Registered Workshops

Thematic workshops organized by experts in a particular area constitute the core of the conference. The list of accepted workshops is below, please click through for brief information and workshop web/contact addresses to follow to find full details.

We will be adding several more workshops in the coming weeks.

If you are interested in organizing a workshop at ICCS 2019, you can find all necessary details on the Call for Workshops webpage.

  1. Advanced Modelling Techniques for Environmental Sciences – AMES
  2. Advances in High-Performance Computational Earth Sciences: Applications and Frameworks – IHPCES
  3. Agent-Based Simulations, Adaptive Algorithms and Solvers – ABS-AAS
  4. Architecture, Languages, Compilation and Hardware Support for Emerging and Heterogeneous Systems – ALCHEMY
  5. Applications of Matrix Methods in Artificial Intelligence and Machine Learning – AMAIML
  6. Biomedical and Bioinformatics Challenges for Computer Science – BBC
  7. Classifier Learning from Difficult Data – CLD2
  8. Computational Methods in Smart Agriculture – CMSA
  9. Computational Optimization, Modelling and Simulation – COMS
  10. Computational Science in IoT and Smart Systems – IoTSS
  11. Data Driven Computational Sciences – DDCS
  12. Marine Computing in the Interconnected World for the Benefit of the Society – MarineComp
  13. Multiscale Modelling and Simulation – MMS
  14. Simulations of Flow and Transport: Modeling, Algorithms and Computation – SOFTMAC
  15. Smart Systems: Bringing Together Computer Vision, Sensor Networks and Machine Learning – SmartSys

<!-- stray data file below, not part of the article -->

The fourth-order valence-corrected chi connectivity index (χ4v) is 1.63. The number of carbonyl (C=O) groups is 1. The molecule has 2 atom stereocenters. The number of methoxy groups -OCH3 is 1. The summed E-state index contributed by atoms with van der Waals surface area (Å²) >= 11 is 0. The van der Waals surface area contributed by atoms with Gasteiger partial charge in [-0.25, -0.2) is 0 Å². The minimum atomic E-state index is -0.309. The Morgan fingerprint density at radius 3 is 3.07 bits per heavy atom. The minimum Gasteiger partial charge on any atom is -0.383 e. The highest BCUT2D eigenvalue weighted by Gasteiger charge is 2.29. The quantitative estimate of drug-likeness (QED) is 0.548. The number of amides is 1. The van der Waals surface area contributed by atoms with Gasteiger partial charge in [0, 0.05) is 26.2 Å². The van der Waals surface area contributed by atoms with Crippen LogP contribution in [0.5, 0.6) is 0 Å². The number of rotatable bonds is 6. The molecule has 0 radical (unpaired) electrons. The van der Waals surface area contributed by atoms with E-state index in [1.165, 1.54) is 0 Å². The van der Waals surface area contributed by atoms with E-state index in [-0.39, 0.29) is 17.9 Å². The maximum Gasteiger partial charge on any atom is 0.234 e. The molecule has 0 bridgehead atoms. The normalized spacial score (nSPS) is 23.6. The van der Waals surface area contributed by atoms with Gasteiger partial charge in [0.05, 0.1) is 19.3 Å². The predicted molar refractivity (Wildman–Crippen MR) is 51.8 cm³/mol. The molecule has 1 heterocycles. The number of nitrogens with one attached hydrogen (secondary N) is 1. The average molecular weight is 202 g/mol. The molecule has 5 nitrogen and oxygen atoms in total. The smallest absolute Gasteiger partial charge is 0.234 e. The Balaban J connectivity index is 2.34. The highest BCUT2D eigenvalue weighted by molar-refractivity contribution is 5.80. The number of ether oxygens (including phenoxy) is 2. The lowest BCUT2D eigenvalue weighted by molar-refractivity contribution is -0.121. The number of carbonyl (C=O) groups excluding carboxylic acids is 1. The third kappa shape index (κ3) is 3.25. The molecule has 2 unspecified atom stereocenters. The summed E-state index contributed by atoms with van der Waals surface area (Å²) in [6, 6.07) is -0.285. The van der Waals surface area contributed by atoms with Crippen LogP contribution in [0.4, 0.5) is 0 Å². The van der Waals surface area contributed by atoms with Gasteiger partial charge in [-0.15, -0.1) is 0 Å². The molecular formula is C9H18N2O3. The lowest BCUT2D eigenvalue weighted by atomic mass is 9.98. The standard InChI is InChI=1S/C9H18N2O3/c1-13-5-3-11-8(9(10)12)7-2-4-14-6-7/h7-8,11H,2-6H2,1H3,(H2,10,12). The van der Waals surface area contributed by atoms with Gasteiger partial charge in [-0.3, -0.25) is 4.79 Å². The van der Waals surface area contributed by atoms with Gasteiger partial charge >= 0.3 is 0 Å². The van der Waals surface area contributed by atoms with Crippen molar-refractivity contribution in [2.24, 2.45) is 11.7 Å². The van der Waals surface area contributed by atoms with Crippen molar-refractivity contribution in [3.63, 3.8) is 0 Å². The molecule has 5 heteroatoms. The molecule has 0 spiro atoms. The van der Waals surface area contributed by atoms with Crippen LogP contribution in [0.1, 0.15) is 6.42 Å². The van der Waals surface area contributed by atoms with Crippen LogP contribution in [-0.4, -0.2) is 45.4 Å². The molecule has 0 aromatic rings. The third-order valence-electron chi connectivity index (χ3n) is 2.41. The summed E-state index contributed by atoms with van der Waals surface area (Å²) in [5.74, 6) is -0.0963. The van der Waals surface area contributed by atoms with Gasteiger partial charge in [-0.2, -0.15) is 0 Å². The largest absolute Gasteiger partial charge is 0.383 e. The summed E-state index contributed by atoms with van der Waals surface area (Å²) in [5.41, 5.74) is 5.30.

16. Solving Problems with Uncertainties – SPU
  17. Teaching Computational Science – WTCS
  18. Tools for Program Development and Analysis in Computational Science – TOOLS

Advanced Modelling Techniques for Environmental Sciences – AMES 2019

Contact: Jens Weismüller, jens.weismueller@lrz.de
Description: Our natural environment consists of a vast variety of different physical systems, all of which are all closely coupled. This intrinsic interdisciplinarity poses unique challenges to computational sciences, requiring advanced modelling and data techniques. This workshop addresses the associated challenges, focussing on multi-model, multi-scale and multi-physics techniques and solutions for environmental sciences. It addresses model developers, framework developers, and e-infrastructure providers who tackle the challenges posed by this unique setting. In particular, we will discuss model scaling and model coupling techniques, as well as algorithm development and workflow management in environmental sciences.